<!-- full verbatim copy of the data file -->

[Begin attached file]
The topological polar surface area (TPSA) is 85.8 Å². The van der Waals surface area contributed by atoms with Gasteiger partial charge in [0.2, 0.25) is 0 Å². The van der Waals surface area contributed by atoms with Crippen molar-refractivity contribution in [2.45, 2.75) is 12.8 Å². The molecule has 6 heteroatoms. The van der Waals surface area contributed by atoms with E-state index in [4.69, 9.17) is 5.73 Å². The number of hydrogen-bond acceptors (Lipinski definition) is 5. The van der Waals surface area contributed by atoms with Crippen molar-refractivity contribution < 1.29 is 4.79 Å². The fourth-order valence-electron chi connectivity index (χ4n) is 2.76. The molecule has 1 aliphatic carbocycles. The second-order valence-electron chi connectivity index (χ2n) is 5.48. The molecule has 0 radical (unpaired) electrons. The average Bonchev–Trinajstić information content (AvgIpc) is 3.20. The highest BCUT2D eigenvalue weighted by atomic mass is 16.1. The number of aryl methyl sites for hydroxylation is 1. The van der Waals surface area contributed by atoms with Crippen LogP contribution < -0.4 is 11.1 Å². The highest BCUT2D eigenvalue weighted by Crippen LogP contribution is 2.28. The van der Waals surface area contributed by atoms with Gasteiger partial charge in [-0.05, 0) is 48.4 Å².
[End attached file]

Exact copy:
The topological polar surface area (TPSA) is 85.8 Å². The van der Waals surface area contributed by atoms with Gasteiger partial charge in [0.2, 0.25) is 0 Å². The van der Waals surface area contributed by atoms with Crippen molar-refractivity contribution in [2.45, 2.75) is 12.8 Å². The molecule has 6 heteroatoms. The van der Waals surface area contributed by atoms with E-state index in [4.69, 9.17) is 5.73 Å². The number of hydrogen-bond acceptors (Lipinski definition) is 5. The van der Waals surface area contributed by atoms with Crippen molar-refractivity contribution < 1.29 is 4.79 Å². The fourth-order valence-electron chi connectivity index (χ4n) is 2.76. The molecule has 1 aliphatic carbocycles. The second-order valence-electron chi connectivity index (χ2n) is 5.48. The molecule has 0 radical (unpaired) electrons. The average Bonchev–Trinajstić information content (AvgIpc) is 3.20. The highest BCUT2D eigenvalue weighted by atomic mass is 16.1. The number of aryl methyl sites for hydroxylation is 1. The van der Waals surface area contributed by atoms with Crippen LogP contribution < -0.4 is 11.1 Å². The highest BCUT2D eigenvalue weighted by Crippen LogP contribution is 2.28. The van der Waals surface area contributed by atoms with Gasteiger partial charge in [-0.05, 0) is 48.4 Å².